Panel Votes to Open Parts of Eastern GOM to Drilling

WASHINGTON (Dow Jones Newswires), Jun. 9, 2009

A U.S. Senate panel on Tuesday voted to open up a large part of the eastern Gulf of Mexico to oil and natural gas drilling, responding to voter concern about high energy prices but setting up a fight with Florida lawmakers who have kept the area off limits.

By 13-10, the U.S. Senate Energy and Natural Resources Committee added to an energy bill a measure that would allow oil and gas development starting 45 miles from shore. A gas-rich area known as the Destin Dome, located in closer-in waters off of Pensacola, Florida, would also become open for drilling.

"We will have a bunch of Senators filibuster this if we have to," Sen. Bill Nelson, D-Fla., complained to reporters. He said that military testing and training is already conducted in the area.

The U.S. Congress has been pushing for greater access to oil and gas supplies since last year, when record-high gasoline prices prompted voter outrage. In 2008, Congress allowed a ban on most offshore leasing to expire. The only areas that remain under restriction are most of the Eastern Gulf of Mexico and some other tracts that are within 100 miles of Florida.

The vote came after the panel rejected a measure to give states along the eastern Gulf of Mexico 37.5% of revenue generated from leasing to oil and gas companies. While coastal states want the money, inland states say it isn't fair to give such a large portion of revenue associated with a national resource to just some states.

Separately, the panel voted to speed up offshore leasing. Under the amendment, from Sen. Lisa Murkowski, R-Alaska, the U.S. would have to offer leases in coastal waters within 180 days after the completion of necessary environmental reviews.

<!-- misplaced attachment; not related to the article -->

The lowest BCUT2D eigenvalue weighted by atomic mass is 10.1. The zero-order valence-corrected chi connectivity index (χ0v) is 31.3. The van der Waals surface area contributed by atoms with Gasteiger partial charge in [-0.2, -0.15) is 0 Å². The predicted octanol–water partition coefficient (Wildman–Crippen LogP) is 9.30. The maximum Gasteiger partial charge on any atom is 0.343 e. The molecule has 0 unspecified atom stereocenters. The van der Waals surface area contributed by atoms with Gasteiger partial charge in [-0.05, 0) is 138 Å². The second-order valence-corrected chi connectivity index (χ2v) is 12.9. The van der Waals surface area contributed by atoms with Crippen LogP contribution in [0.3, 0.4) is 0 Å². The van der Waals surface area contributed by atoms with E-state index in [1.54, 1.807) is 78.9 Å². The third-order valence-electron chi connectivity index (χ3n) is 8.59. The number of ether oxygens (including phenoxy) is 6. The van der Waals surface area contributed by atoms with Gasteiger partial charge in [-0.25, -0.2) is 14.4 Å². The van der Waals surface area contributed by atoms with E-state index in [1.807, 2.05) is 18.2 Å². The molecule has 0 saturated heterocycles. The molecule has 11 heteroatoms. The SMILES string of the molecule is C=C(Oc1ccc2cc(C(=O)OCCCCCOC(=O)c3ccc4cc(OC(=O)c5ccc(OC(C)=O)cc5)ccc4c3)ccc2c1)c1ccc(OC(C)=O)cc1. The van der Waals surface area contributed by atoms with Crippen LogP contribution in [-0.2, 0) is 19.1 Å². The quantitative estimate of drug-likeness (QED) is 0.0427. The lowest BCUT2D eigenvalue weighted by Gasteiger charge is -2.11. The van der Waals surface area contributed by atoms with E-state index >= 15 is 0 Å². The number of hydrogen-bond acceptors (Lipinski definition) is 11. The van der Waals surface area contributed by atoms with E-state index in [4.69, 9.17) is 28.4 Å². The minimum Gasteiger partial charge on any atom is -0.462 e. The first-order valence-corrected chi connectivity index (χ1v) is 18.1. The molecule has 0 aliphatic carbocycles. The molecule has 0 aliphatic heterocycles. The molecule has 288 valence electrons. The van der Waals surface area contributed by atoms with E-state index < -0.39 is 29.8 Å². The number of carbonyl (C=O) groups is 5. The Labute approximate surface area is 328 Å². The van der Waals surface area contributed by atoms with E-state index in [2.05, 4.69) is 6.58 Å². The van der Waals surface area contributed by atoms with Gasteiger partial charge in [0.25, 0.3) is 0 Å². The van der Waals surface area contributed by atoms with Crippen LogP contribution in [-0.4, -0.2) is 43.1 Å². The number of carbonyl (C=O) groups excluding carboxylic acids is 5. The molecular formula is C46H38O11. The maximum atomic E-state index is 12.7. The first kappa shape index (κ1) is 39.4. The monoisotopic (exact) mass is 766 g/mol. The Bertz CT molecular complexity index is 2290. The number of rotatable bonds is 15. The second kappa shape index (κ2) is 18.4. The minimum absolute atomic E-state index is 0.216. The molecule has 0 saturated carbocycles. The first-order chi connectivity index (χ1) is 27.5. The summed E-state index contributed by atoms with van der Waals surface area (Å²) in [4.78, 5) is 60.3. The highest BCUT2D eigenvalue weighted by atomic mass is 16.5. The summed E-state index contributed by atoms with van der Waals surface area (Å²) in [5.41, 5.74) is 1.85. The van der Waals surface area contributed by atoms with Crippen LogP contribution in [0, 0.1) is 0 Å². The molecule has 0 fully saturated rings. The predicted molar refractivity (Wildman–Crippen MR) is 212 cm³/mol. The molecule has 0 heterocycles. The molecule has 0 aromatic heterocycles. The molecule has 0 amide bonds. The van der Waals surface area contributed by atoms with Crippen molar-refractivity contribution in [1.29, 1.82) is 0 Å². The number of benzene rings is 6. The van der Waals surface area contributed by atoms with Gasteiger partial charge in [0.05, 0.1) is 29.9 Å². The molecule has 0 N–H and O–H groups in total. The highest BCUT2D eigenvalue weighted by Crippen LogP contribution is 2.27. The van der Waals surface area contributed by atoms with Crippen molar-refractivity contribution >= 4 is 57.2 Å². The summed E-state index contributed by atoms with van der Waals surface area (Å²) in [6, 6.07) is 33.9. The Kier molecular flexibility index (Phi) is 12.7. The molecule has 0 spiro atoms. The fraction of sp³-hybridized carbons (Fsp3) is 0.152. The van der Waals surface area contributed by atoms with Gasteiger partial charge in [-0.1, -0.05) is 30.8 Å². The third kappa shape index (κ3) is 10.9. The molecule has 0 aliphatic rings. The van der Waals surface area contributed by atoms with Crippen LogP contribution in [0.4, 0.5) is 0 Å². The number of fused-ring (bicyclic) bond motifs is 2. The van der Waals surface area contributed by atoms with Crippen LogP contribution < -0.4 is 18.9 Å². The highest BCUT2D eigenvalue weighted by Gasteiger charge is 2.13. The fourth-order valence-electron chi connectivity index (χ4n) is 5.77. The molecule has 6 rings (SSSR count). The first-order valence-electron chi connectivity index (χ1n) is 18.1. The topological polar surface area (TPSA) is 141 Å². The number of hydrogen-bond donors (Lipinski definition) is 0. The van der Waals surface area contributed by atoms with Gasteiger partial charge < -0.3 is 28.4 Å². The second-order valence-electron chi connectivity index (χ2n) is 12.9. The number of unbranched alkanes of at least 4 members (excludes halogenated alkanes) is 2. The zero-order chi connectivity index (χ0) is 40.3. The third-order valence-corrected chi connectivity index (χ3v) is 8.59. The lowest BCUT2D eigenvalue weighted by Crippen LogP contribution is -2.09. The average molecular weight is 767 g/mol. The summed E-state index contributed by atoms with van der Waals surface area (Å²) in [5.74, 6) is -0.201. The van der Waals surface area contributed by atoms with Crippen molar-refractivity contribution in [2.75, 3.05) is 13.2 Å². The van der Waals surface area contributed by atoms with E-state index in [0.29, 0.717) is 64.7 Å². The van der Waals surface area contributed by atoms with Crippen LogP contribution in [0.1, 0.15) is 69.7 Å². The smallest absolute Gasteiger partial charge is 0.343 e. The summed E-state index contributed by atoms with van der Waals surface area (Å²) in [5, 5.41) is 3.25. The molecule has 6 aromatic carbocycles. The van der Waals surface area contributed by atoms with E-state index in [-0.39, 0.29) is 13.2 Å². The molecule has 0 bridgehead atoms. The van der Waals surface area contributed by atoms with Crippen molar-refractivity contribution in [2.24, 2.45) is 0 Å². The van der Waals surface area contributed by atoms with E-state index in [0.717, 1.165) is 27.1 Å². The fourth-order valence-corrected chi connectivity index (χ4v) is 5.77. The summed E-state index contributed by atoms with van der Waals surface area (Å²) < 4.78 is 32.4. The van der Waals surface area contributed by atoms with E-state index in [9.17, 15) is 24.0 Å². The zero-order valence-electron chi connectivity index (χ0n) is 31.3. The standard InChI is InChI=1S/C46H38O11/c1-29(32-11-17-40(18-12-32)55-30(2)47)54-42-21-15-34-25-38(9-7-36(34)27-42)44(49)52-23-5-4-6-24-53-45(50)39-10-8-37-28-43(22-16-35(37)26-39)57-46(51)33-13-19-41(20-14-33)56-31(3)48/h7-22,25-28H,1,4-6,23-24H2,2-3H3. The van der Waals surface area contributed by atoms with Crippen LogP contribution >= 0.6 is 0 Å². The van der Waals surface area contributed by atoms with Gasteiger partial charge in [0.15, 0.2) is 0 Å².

Copyright (c) 2009 Dow Jones & Company, Inc.


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Bryan | Jun. 23, 2009
It's the oil producing states that take all of the risks and they should be compensated for those risks. If the government doesn't want the states to have the 37.5% revenue share from offshore oil, then the oil producing states should only have to pay 50 cents a gallon for gasoline. Let the rest of the country get wind of that and they'll be lining up to allow drilling in their states. If you still don't want drilling in your state or on your coast, then fine, you'll only have to pay $10/gallon for gas. That would be a fair and equitable solution to the drilling problem. The government still gets their share of the pie, the citizens in oil/gas producing states get gasoline at a reasonable rate and the rest of the country has an incentive to drill.

Milton H. Otte | Jun. 13, 2009
Many Floridians are out of work. Even in the exploratory stages drilling would get numerous support jobs in Southwestern Florida as well as in the pan handle. We have lost construction and boat building jobs.

Future Florida's vacation and resort industry business will not be enough to support the ifrastructure Florida will need in future decade. Oil and gas jobs would greatly help.

The integrated oil companies have been producing at Prudoe Bay and utilizing the seven hundred mile pipeline for over thirty years. These ares are just as pristine as they were over thirty years ago. If the sensors of the giant Mobile production platforn off Newfoundland spot an iceberg in the vicinity they can seal the many wells and disconnect in thirty minutes!

What is the real reason congressman Vern Buchanan voted against drilling in the eastern half of the Gulf of Mexico? So those who control hourly wages can keep a lid on them. Both Democrats in the state and federal office know when the oil industry comes into an area wages go up. Those officials who are into the pockets so to speak of "those who have the gold" make the rules! Milton "Mt" Otte Sarasota, Florida

Scott Pinkston | Jun. 12, 2009
It's about time! Engineers have been telling us that there is enough natural resource (oil) to support this country for several thousand more years, without relying on foreign oil and high gasoline prices.

We should pursue alternative fuels; but, use what we have at home to support US citizens and develop additional sources of fuels to replace gasoline.

James Daniels | Jun. 12, 2009